This story is told by Sandy Eames, a tallships sailor, so it must be true:
A schooner came into Cherbourg, France to dock. As it approached the wall, its bowsprit impaled a 2CV. The skipper put her into reverse, but it as the waters would have it, the bow lifted up as it backed out, and the boat took the little car out with it. And as luck would have it, the cafe overlooking the dock was full of diners who could testify that Sandy’s tale is true.
Si vous etiez present lors de cet evenement, merci de nous envoyez votre temoignage pour confirmer sa veracite!
I love the rich colors of Technicolor and Kodachrome! The 1964 film, Les Parapluies de Cherbourg, however, was shot on the unstable Eastman negative stock. The director, Jacques Demy, knowing that the negative would fade quickly, had three color bands shot on black and white negative, and thirty years later, created a new color print that is lavish and rich. The entire film’s dialog is sung! it takes a bit of getting used to, all composed by the incredibly prolific Michel Legrand, who also helped to digitally remaster the score for the new version. The experience is something else: elegant dresses matching the wallpaper, beautiful old painted numbers on the bows of fishingboats, sailors in their uniforms, umbrellas, cobblestones, a sweeping, teary score… Probably not shown on a tug flatscreen soon, but here is it, because it is beautiful!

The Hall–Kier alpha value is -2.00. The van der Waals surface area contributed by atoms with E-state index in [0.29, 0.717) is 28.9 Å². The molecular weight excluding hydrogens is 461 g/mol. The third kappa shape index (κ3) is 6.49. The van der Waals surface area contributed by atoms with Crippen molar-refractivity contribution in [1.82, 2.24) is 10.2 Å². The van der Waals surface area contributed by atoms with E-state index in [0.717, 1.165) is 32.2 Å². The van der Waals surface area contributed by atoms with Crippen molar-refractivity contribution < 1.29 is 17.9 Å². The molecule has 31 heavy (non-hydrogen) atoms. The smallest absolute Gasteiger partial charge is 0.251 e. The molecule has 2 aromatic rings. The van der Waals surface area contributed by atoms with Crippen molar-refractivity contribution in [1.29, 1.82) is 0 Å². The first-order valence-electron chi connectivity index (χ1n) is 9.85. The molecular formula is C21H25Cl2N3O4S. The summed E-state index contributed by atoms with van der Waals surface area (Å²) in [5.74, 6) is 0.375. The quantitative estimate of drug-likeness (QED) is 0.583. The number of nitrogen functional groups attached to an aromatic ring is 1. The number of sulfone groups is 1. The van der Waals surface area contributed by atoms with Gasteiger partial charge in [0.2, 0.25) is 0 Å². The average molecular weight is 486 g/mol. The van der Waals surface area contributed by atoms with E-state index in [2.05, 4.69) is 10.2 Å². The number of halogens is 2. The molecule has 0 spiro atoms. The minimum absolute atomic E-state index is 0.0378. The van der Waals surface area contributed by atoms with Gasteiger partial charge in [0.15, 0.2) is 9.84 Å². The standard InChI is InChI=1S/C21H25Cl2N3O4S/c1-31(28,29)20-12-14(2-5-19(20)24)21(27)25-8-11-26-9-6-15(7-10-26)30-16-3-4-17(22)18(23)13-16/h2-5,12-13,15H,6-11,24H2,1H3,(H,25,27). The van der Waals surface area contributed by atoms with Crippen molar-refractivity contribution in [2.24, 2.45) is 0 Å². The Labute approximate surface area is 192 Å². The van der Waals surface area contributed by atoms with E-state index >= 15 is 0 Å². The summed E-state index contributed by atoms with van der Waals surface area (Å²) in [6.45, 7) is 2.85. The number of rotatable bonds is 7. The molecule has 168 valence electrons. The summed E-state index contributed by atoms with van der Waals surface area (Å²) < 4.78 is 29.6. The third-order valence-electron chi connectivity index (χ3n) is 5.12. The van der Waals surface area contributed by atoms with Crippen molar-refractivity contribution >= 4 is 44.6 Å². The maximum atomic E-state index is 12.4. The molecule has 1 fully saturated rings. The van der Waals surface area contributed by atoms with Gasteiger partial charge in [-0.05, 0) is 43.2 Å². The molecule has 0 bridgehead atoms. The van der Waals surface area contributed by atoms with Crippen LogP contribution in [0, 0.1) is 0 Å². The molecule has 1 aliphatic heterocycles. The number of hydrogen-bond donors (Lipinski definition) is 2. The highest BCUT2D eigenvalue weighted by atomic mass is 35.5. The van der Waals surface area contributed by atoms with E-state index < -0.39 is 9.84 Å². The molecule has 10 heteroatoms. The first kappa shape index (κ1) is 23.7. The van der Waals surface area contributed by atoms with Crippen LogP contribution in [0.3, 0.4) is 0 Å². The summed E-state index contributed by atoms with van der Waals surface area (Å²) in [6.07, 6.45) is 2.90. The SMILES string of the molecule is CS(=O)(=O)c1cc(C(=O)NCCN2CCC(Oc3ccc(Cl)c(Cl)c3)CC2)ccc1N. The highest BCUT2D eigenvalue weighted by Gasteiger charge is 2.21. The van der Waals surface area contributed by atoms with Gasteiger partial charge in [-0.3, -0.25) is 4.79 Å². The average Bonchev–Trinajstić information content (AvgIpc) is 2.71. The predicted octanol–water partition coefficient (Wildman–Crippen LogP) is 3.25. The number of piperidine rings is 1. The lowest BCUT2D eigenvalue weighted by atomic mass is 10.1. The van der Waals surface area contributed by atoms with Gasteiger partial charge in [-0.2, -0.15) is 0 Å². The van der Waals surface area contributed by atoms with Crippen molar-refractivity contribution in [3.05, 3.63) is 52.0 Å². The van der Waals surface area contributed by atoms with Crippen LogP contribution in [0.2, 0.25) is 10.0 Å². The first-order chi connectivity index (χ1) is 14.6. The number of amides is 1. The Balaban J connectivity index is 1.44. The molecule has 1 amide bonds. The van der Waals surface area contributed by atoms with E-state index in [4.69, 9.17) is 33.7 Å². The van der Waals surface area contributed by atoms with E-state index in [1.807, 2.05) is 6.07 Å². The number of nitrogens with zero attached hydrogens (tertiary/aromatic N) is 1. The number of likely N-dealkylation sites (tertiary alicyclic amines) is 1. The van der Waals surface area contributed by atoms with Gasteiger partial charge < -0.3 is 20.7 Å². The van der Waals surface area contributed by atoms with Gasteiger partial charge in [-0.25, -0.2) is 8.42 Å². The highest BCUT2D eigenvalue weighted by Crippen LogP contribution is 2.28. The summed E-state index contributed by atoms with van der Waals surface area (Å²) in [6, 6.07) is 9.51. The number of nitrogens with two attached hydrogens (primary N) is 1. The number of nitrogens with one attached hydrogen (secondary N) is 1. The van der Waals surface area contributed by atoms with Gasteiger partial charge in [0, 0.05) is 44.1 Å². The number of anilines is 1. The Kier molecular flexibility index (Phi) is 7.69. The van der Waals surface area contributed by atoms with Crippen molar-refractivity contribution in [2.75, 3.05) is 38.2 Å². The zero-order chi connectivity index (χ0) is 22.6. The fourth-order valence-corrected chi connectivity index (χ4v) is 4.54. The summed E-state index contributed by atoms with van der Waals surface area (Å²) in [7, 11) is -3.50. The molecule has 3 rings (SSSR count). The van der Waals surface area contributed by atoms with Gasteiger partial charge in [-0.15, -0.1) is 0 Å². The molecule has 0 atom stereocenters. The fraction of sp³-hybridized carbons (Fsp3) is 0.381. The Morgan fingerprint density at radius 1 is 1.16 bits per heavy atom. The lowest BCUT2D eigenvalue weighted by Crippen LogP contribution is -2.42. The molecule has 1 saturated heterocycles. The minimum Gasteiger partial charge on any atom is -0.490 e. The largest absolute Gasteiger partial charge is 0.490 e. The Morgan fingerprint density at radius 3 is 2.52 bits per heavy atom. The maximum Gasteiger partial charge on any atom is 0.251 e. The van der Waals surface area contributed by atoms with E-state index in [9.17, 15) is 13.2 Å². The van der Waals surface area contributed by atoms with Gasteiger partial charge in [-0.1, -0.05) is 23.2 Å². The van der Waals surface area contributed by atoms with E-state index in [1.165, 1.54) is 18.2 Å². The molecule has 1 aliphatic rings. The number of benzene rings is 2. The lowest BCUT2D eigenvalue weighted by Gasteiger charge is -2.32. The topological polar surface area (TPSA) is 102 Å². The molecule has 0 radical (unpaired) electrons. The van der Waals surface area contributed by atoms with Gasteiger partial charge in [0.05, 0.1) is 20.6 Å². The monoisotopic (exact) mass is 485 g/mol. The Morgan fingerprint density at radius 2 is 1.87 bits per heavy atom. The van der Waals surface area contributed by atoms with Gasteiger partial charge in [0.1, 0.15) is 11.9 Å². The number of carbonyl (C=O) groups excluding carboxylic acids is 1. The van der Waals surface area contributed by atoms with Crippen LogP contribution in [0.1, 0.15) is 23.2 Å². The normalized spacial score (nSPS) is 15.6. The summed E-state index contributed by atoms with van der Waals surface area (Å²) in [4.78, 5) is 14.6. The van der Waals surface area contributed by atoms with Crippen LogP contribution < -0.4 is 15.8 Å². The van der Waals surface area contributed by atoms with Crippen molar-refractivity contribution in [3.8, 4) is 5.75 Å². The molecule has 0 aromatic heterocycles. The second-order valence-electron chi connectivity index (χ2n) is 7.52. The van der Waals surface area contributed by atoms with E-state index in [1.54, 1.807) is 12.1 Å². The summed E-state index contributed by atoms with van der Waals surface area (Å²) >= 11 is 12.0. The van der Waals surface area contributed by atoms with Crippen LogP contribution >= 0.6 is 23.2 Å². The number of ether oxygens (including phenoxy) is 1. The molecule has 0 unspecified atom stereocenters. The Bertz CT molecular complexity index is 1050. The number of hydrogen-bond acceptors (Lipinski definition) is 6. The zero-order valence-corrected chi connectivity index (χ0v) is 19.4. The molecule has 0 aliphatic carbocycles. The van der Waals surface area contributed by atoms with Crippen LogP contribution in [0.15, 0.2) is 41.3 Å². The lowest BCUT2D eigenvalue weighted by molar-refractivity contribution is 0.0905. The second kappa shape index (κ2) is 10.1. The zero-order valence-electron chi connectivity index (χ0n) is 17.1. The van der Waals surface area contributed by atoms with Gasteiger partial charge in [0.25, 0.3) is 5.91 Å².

Ah! restoration. It ain’t just for ships.
And, in a “of all the gas joints, in all the towns, in all the world, she walks into mine” moment…
(click on the youtube link, then on “cc” to view subtitles)